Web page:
Higher Education

Nussbaum’s thought on the humanities should be understood within the context of her teaching on political emotions. She calls for colleges and universities to serve the just society by shaping a liberal political culture. Teaching philosophy encourages habits of independent thought, and multiculturalism and literature teach empathy. The goal of the humanities is to produce “citizens of the world.”

In Cultivating Humanity: A Classical Defense of Reform in Liberal Education (1997), Nussbaum’s most comprehensive statement on higher education, she argues: “[O]n the whole, higher education in America is in a healthy state. Never before have there been so many talented and committed young faculty so broadly dispersed in institutions of so many different kinds, thinking about difficult issues connecting education with citizenship.”52 As evidence for this assessment, Nussbaum relies not only on her own experience as a professor, but direct research into conditions at several colleges and universities across the nation. She assures us that, however daunting teaching world citizenship may seem, humanities professors are up to the task.

Which is not to say that Nussbaum believes the humanities have nothing to fear. She is greatly concerned with the rise of education for profit-making and the threat it poses to the humanities: “Thirsty for national profit, nations, and their systems of education, are heedlessly discarding skills that are needed to keep democracies alive.…[T]he humanistic aspects of science and social science—the imaginative, creative aspect, and the aspect of rigorous critical thought—are…losing ground as nations prefer to pursue short-term profit by the cultivation of the useful and highly applied skills suited to profit-making.”53 It’s a trend that’s sweeping the Western world and developing countries such as India, and exercising influence over elementary and secondary education as well. Both the Bush and Obama administrations get called to account for neglecting the humanities in favor of more superficially useful curricula.

Nussbaum casts the debate over higher education in epic terms: “We are in the midst of a crisis of massive proportions and grave global significance.”54 One wonders what historical basis she has for saying that. America may lay claim to many accomplishments, and yet nothing like the multiculturalist liberal arts education she champions existed until very recently. We didn’t need multiculturalism to vanquish Nazism and Imperial Japan—we didn’t even need a particularly high college enrollment rate. How important could they be?

Were Montesquieu to assess Nussbaum’s thoughts on liberal political culture, the humanities, and “education for profit,” he might wonder why she is so reluctant to let commerce take the lead in shaping hearts and minds, because, historically, “doux commerce” has proven to be extremely effective in producing the mild, tolerant temperament that Nussbaum considers vital to the success of liberal democratic orders.55 Why must people attend college to become compassionate and decent? Why can’t they acquire these characteristics by participating in commercial life—getting a job and building a career, perhaps even starting a business? Nussbaum has high standards for empathy and independent-mindedness, which commerce cannot fulfill to the highest degree. But it could come close, and surely closer, for society as a whole, than higher education. Nussbaum’s staunch and long-standing skepticism toward economic standards of national merit has blocked her ability to see how closely her conception of liberal character resembles what is commonly found throughout the capitalist world. All it requires is a shift from looking at economic growth not as an end in itself but as a means to a more liberal and tolerant society.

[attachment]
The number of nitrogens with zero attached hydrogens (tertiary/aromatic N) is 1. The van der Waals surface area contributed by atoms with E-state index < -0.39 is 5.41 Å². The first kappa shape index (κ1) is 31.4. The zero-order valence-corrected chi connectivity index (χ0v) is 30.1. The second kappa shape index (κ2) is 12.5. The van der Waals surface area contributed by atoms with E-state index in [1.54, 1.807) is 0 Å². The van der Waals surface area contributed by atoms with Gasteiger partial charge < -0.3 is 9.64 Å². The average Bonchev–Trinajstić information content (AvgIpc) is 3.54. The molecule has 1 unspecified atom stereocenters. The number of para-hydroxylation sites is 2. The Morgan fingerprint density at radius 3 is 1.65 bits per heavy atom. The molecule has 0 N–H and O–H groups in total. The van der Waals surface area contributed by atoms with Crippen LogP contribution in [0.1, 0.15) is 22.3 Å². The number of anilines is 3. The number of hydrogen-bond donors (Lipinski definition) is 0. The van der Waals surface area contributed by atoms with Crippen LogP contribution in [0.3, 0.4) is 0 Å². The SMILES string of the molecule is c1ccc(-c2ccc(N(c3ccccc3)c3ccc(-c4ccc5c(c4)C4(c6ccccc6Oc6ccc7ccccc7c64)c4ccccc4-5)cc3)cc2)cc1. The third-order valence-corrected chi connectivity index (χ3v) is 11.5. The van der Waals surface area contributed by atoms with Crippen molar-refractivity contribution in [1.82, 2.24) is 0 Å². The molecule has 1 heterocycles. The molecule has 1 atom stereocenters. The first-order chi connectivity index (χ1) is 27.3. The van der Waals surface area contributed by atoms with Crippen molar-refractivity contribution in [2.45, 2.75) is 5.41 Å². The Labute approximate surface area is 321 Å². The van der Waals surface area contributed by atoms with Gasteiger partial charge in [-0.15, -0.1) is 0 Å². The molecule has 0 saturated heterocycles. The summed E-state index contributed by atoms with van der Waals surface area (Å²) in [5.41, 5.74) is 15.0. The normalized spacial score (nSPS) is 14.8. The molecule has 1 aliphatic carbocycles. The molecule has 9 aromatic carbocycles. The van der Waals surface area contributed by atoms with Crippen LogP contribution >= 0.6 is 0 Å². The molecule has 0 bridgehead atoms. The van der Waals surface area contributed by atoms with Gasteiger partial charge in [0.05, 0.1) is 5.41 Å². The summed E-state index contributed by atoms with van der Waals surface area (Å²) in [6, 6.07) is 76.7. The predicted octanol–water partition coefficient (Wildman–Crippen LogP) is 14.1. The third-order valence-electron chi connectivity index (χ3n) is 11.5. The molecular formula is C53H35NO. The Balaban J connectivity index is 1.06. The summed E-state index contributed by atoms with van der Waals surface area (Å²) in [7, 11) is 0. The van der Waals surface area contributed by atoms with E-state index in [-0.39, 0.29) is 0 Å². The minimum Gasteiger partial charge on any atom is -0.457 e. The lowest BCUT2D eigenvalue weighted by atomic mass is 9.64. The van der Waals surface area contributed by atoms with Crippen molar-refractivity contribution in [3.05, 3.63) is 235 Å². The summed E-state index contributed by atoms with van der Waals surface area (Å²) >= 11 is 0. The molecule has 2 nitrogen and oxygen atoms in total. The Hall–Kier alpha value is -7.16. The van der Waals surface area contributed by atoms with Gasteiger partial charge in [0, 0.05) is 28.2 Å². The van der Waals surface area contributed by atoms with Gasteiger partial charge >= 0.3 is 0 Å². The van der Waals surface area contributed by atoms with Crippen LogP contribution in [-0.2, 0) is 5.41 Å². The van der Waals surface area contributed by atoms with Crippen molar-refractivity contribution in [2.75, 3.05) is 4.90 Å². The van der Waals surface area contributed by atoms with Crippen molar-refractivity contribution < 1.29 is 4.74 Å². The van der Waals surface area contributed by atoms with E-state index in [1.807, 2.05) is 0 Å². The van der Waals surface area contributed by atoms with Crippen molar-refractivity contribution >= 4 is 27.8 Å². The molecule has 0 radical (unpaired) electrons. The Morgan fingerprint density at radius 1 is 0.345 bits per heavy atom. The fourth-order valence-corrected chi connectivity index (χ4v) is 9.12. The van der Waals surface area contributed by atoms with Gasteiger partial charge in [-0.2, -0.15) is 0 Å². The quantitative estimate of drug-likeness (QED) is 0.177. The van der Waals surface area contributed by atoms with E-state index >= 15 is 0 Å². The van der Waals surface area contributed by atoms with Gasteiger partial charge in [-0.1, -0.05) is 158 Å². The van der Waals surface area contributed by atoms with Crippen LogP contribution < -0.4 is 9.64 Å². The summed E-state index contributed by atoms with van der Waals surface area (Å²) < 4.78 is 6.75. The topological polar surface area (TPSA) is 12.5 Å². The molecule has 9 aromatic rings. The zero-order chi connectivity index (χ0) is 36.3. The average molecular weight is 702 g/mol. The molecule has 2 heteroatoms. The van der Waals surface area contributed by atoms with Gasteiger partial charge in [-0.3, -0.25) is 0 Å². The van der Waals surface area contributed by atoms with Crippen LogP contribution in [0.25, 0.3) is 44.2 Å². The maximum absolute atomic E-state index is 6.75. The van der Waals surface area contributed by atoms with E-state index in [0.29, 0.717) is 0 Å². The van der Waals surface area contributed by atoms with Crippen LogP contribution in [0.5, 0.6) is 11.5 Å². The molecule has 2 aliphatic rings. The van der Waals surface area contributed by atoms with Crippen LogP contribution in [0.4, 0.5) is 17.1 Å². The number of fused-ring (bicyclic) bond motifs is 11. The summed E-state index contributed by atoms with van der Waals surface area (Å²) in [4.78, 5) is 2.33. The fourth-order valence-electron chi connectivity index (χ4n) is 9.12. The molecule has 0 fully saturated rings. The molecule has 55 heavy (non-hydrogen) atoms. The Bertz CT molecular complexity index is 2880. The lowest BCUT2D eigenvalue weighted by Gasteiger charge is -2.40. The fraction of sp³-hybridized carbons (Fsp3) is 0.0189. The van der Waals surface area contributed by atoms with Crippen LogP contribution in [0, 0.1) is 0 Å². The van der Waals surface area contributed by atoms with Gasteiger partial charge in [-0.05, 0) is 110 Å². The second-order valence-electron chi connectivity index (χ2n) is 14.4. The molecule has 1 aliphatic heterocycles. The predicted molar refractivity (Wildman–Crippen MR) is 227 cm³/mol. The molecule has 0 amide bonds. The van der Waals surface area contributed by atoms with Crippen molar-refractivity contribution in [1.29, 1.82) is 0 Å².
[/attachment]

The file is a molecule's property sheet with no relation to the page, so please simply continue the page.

As mentioned earlier, Nussbaum believes that philosophy should be practical, centrally concerned with learning about how to live. In her review of Closing of the American Mind, she criticizes Allan Bloom for his elitist suggestion that the philosophical life is, at its core, committed to the search for truth and, secondarily, to living a better life.56 But the danger of demanding, as Nussbaum does, immediate practical instruction from philosophy, is that philosophy can become hard to distinguish from ideology. Her advice on teaching literature bears out this danger. She argues that the purpose of reading literature in colleges and universities is, or should be, to teach compassion.57 She has a long-standing interest in literature’s ability to develop our moral imagination.58 But it happens to be the case that not every great book is written for the purpose of teaching tolerance, strengthening democracy, and promoting world citizenship. Indeed, the vast majority haven’t been. Reading literature in this manner could therefore subvert the intentions of many great authors for the sake of a political goal. Or, to avoid gross unfaithfulness to the text, one would have to assemble, with careful discrimination, a selection of works with an unmistakably democratic message and then guide students through them to ensure they come to the right conclusions. And many truly great works would have to be left out, because they treat topics only indirectly related to democracy and compassion, such as ambition (The Red and the Black), revenge (The Count of Monte Cristo), and what makes a happy marriage (Pride and Prejudice and the rest of the Jane Austen).